BACKGROUND: Although robot assistance can facilitate the advantages of minimally invasive surgery, it is unclear whether it offers benefits in settings in which laparoscopic surgery has been established as the standard of care.
OBJECTIVE: To examine the comparative effectiveness of robot-assisted laparoscopic radical nephrectomy (RALRN) and laparoscopic radical nephrectomy (LRN) using a nationwide data set.
DESIGN, SETTING, AND PARTICIPANTS: 8316 adults who underwent RALRN or LRN for non-urothelial renal cancer from the Nationwide Inpatient Sample from 2010 to 2013.
INTERVENTION: RALRN and LRN.
OUTCOME MEASUREMENTS AND STATISTICAL ANALYSIS: The associations of surgical approach with perioperative outcomes and total hospital costs were evaluated using multivariable logistic regression.
RESULTS AND LIMITATIONS: Over the study period, utilization of RALRN increased from 46% to 69%. Compared to LRN, RALRN was associated with lower rates of intraoperative (0.9% vs 1.8%; p<0.001) and postoperative complications (20.4% vs 27.2%; p<0.001), but there were no differences in perioperative blood transfusion (5.6% vs 6.2%; p=0.27) and prolonged hospitalization (7.2% vs 7.1%; p=0.81). RALRN was also significantly associated with higher total hospital costs (median $16 207 vs $15 037; p<0.001). In multivariable analyses, RALRN remained independently associated with a lower risk of intraoperative (odds ratio [OR] 0.50; p=0.001) and postoperative complications (OR 0.72; p<0.001) but not perioperative blood transfusion (OR 1.10; p=0.34), and with a higher risk of prolonged hospitalization (OR 1.29; p=0.007) and higher mean total hospital costs (+$1468; p<0.001). There was no effect modification by hospital volume.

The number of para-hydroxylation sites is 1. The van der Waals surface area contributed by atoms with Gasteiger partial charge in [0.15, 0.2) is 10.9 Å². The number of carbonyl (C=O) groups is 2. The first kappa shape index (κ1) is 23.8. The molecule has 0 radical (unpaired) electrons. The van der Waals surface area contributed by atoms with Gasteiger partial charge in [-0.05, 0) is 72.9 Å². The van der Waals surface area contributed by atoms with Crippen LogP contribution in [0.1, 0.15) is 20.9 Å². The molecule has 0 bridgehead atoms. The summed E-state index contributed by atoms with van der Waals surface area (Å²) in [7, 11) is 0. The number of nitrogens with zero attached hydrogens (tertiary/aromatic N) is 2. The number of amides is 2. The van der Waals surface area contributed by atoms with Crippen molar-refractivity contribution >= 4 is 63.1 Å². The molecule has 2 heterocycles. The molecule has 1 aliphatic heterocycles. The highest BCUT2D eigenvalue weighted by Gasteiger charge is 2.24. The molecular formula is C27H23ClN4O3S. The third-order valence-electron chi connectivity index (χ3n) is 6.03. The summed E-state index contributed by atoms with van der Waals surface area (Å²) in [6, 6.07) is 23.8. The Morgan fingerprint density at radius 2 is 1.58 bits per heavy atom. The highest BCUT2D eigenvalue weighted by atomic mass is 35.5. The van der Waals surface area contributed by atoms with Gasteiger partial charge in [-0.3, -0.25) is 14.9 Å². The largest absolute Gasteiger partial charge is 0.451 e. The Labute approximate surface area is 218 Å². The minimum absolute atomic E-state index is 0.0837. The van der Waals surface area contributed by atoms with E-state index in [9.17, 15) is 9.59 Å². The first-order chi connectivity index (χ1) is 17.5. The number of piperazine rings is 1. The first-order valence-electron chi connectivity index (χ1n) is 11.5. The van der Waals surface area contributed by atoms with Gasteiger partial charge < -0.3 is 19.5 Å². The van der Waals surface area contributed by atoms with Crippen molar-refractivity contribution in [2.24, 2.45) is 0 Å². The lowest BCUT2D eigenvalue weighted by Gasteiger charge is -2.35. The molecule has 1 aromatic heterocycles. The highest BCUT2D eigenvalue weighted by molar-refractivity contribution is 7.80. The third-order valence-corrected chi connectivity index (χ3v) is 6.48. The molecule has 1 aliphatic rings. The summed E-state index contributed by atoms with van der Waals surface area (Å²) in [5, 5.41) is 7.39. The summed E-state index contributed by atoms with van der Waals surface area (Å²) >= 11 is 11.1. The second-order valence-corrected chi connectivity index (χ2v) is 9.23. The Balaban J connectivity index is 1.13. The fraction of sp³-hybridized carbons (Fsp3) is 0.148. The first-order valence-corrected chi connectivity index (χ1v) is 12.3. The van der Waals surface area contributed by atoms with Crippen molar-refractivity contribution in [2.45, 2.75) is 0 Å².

CONCLUSIONS: Although RALRN was independently associated with a reduction in perioperative complications compared to LRN, it was associated with prolonged hospitalization and higher total hospital costs. These relationships must be interpreted in light of potential differences in case mix.
PATIENT SUMMARY: Although robot-assisted laparoscopic radical nephrectomy was independently associated with a reduction in perioperative complications compared to laparoscopic radical nephrectomy, it was associated with prolonged hospitalization and higher total hospital costs.
Bibliographical noteFunding Information:
Other : None. Financial disclosures: Boris Gershman certifies that all conflicts of interest, including specific financial interests and relationships and affiliations relevant to the subject matter or materials discussed in the manuscript (eg, employment/affiliation, grants or funding, consultancies, honoraria, stock ownership or options, expert testimony, royalties, or patents filed, received, or pending), are the following: None. Funding/Support and role of the sponsor: Simon P. Kim is supported by a career development award from the Conquer Cancer Foundation and the American Society of Clinical Oncology and funding from 5R01MD008934-03. The sponsors played no direct role in the study.
© 2018 European Association of Urology
- Perioperative outcomes
- Radical nephrectomy